Two Sentenced in Fuel Tax Evasion Case

(Phoenix, Ariz. – June 30, 2005)   Two men pleaded guilty this week to attempting to evade fuel taxes  by selling and using red-dyed diesel fuel designated for use by farmers, ranchers and others for off-road use only.

John J. Vollaro, 59, pleaded guilty to one count of Possession of Motor Fuel with Intent to Evade Taxes Due, which is an undesignated felony. He was sentenced on June 30 to two years probation and 75 hours of community service.  In conjunction with the plea agreement, Vollaro paid approximately $60,000 in back taxes and penalties to the Arizona Department of Transportation and the Internal Revenue Service.

Jeffrey M. Casillas, 39, pleaded guilty to one count of aiding and abetting Vollaro in the evasion scheme, a class 1 misdemeanor.  He was sentenced on June 27 to community service already performed.

The plea agreement follows Vollaro’s November 2004 State Grand Jury indictment in which he was accused of using dyed diesel in his towing company trucks for on-road purposes.  Vollaro, owner of the Gilbert-based towing company Custom Towing, used the dyed diesel in his towing business’s on-road vehicles, thereby evading payment of the fuel taxes.  Diesel designated for off-road use is dyed red to identify it as exempt from state and federal fuel taxes.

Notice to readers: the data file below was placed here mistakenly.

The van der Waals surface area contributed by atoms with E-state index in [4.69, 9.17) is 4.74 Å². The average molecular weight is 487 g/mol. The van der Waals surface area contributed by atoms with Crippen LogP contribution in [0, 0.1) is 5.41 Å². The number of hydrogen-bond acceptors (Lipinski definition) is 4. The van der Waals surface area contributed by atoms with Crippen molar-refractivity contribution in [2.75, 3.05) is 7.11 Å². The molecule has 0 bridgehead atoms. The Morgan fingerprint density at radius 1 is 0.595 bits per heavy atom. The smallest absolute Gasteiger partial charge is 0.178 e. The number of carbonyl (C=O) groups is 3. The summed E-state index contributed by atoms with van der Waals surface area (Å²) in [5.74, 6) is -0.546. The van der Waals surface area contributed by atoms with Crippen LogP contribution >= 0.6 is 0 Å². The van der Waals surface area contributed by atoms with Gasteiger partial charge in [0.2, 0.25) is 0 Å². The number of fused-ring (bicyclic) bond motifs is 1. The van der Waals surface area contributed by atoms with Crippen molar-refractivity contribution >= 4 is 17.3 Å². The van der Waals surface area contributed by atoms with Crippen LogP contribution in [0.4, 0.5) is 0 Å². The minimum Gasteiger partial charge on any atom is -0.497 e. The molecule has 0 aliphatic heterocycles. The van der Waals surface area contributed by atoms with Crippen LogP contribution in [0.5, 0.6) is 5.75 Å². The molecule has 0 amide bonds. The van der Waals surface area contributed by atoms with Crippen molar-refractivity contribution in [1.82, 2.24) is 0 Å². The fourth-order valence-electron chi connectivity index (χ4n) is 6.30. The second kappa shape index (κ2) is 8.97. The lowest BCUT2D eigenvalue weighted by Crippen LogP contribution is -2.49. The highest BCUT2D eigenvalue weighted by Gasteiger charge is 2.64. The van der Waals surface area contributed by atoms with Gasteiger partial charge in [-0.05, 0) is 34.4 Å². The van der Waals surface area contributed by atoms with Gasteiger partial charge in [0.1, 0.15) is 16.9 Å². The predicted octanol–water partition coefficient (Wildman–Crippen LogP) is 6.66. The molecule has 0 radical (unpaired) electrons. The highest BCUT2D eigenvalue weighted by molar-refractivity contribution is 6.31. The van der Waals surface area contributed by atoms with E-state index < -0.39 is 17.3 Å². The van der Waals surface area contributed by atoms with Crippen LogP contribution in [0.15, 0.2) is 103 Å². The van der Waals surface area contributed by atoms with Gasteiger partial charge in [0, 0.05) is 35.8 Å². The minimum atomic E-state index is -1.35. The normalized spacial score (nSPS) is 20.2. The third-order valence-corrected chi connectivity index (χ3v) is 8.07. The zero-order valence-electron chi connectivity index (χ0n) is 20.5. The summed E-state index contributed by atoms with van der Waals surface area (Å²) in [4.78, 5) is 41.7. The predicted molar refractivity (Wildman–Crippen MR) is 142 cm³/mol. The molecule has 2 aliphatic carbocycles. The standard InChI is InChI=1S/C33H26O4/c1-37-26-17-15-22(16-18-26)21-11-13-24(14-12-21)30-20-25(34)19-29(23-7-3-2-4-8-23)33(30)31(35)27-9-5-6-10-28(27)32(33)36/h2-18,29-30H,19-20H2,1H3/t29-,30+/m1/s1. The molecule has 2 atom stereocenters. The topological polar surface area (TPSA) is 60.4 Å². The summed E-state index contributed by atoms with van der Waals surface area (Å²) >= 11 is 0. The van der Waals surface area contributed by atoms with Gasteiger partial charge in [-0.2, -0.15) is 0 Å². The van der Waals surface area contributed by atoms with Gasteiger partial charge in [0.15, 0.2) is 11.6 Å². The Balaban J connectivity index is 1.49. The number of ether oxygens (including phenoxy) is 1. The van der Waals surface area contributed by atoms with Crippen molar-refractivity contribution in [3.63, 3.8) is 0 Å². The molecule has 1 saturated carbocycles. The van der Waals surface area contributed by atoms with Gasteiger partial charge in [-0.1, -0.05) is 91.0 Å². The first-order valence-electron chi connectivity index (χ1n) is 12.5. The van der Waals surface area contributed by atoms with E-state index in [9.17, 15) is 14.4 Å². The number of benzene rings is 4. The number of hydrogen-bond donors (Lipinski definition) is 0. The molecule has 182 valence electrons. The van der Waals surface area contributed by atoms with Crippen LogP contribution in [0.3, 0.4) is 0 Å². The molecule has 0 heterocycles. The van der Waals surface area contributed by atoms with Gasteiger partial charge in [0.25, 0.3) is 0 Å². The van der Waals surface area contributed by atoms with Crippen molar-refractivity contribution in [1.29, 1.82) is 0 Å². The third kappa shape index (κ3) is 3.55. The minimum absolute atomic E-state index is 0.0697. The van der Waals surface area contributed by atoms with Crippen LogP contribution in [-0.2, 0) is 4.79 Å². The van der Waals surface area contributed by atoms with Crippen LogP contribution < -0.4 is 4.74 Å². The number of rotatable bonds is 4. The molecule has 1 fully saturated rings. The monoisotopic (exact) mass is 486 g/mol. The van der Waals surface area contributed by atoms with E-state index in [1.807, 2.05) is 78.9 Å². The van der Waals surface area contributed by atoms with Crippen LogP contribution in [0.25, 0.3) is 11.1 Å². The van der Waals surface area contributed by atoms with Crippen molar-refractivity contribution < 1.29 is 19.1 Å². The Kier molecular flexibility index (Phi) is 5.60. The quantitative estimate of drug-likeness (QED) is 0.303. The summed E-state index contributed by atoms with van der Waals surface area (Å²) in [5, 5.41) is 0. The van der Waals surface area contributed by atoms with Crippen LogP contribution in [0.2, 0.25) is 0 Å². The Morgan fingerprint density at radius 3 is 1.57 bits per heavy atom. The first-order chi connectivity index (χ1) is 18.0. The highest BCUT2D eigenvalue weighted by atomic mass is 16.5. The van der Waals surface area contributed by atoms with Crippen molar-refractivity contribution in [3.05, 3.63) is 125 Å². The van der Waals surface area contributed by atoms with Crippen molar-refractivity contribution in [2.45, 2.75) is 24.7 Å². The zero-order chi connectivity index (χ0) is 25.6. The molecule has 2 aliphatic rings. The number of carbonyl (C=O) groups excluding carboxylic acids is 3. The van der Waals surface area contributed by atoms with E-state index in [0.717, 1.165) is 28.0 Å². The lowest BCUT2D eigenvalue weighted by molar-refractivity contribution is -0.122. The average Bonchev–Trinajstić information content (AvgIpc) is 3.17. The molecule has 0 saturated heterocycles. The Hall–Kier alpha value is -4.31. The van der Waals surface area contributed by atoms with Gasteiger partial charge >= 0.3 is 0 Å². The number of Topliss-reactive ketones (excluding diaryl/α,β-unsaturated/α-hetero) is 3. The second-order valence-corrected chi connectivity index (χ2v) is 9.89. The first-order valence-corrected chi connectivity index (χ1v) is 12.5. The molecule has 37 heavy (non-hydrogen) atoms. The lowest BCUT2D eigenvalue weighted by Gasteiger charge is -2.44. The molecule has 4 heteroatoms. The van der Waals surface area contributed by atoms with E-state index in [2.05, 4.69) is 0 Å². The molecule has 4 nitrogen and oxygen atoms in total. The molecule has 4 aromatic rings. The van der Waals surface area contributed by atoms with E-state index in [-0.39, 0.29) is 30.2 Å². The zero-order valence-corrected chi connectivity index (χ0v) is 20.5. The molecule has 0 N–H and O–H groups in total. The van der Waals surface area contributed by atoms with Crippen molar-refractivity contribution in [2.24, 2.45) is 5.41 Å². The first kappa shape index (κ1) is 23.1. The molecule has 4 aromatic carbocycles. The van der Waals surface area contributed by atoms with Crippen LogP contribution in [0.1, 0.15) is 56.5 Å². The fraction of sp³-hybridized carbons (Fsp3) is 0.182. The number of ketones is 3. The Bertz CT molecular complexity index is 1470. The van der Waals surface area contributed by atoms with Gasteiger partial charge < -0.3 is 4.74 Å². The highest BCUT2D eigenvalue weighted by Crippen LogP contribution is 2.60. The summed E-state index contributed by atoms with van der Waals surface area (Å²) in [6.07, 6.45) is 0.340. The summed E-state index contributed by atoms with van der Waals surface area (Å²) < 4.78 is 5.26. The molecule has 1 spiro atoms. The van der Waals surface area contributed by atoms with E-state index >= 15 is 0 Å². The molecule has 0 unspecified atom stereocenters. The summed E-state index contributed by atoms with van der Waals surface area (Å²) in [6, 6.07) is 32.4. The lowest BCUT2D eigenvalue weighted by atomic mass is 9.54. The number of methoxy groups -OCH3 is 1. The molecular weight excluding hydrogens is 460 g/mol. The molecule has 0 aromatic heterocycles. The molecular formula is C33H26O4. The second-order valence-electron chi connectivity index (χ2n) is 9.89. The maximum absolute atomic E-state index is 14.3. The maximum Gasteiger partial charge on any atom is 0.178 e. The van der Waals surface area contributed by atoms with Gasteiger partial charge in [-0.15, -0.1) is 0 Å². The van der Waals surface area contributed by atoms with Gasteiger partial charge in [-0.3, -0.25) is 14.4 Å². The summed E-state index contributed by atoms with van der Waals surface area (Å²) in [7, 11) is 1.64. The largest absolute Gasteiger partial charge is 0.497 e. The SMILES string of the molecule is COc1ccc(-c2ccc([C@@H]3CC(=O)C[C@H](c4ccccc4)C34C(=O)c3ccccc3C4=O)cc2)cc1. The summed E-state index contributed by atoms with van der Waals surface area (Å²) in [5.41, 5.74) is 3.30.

Casillas worked for Union Distributing Company of Tucson as a salesman in the Phoenix office and struck a deal with Vollaro to sell him dyed diesel fuel.  Between March 2000 and October 2002, Vollaro purchased more than 82,000 gallons of dyed diesel that was stored at Custom Towing and used by its trucks.  

This case was the result of a joint investigation by the Arizona Department of Transportation’s Motor Vehicle Division and the Arizona Attorney General’s Office. Assistant Attorney General Paula Alleman prosecuted this case.  For more information concerning dyed diesel fuel, visit